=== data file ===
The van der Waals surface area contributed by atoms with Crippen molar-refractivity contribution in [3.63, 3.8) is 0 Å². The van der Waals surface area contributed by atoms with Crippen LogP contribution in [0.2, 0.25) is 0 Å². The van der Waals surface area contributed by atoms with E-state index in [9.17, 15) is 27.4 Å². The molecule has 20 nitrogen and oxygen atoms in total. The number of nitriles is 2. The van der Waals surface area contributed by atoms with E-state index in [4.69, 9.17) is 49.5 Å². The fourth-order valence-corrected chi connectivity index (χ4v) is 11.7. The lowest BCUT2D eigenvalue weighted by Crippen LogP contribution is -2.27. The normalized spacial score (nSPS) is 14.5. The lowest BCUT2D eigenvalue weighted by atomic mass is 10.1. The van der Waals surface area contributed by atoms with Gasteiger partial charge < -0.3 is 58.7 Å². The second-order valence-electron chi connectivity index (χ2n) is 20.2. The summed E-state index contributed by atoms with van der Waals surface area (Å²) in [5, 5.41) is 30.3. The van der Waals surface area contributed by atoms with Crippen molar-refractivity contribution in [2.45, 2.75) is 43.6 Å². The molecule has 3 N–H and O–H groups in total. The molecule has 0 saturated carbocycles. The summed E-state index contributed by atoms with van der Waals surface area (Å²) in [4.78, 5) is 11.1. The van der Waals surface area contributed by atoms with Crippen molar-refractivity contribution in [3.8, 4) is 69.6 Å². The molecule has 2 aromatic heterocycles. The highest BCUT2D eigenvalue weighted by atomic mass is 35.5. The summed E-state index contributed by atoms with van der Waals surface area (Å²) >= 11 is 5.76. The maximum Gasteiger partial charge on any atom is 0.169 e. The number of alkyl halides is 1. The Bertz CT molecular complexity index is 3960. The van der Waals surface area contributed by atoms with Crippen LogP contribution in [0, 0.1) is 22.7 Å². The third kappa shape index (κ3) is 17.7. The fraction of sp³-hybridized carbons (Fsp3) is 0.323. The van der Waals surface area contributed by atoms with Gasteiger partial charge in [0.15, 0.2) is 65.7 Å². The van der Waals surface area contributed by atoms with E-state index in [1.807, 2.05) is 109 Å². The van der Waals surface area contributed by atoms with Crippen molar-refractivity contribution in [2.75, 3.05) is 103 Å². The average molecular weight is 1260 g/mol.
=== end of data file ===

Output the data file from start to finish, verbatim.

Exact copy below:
The van der Waals surface area contributed by atoms with Crippen molar-refractivity contribution in [3.63, 3.8) is 0 Å². The van der Waals surface area contributed by atoms with Crippen LogP contribution in [0.2, 0.25) is 0 Å². The van der Waals surface area contributed by atoms with E-state index in [9.17, 15) is 27.4 Å². The molecule has 20 nitrogen and oxygen atoms in total. The number of nitriles is 2. The van der Waals surface area contributed by atoms with E-state index in [4.69, 9.17) is 49.5 Å². The fourth-order valence-corrected chi connectivity index (χ4v) is 11.7. The lowest BCUT2D eigenvalue weighted by Crippen LogP contribution is -2.27. The normalized spacial score (nSPS) is 14.5. The lowest BCUT2D eigenvalue weighted by atomic mass is 10.1. The van der Waals surface area contributed by atoms with Gasteiger partial charge < -0.3 is 58.7 Å². The second-order valence-electron chi connectivity index (χ2n) is 20.2. The summed E-state index contributed by atoms with van der Waals surface area (Å²) in [5, 5.41) is 30.3. The van der Waals surface area contributed by atoms with Crippen molar-refractivity contribution in [2.45, 2.75) is 43.6 Å². The molecule has 3 N–H and O–H groups in total. The molecule has 0 saturated carbocycles. The summed E-state index contributed by atoms with van der Waals surface area (Å²) in [4.78, 5) is 11.1. The van der Waals surface area contributed by atoms with Crippen molar-refractivity contribution in [3.8, 4) is 69.6 Å². The molecule has 2 aromatic heterocycles. The highest BCUT2D eigenvalue weighted by atomic mass is 35.5. The summed E-state index contributed by atoms with van der Waals surface area (Å²) >= 11 is 5.76. The maximum Gasteiger partial charge on any atom is 0.169 e. The number of alkyl halides is 1. The Bertz CT molecular complexity index is 3960. The van der Waals surface area contributed by atoms with Crippen LogP contribution in [0, 0.1) is 22.7 Å². The third kappa shape index (κ3) is 17.7. The fraction of sp³-hybridized carbons (Fsp3) is 0.323. The van der Waals surface area contributed by atoms with Gasteiger partial charge in [0.15, 0.2) is 65.7 Å². The van der Waals surface area contributed by atoms with E-state index in [1.807, 2.05) is 109 Å². The van der Waals surface area contributed by atoms with Crippen molar-refractivity contribution in [2.75, 3.05) is 103 Å². The average molecular weight is 1260 g/mol.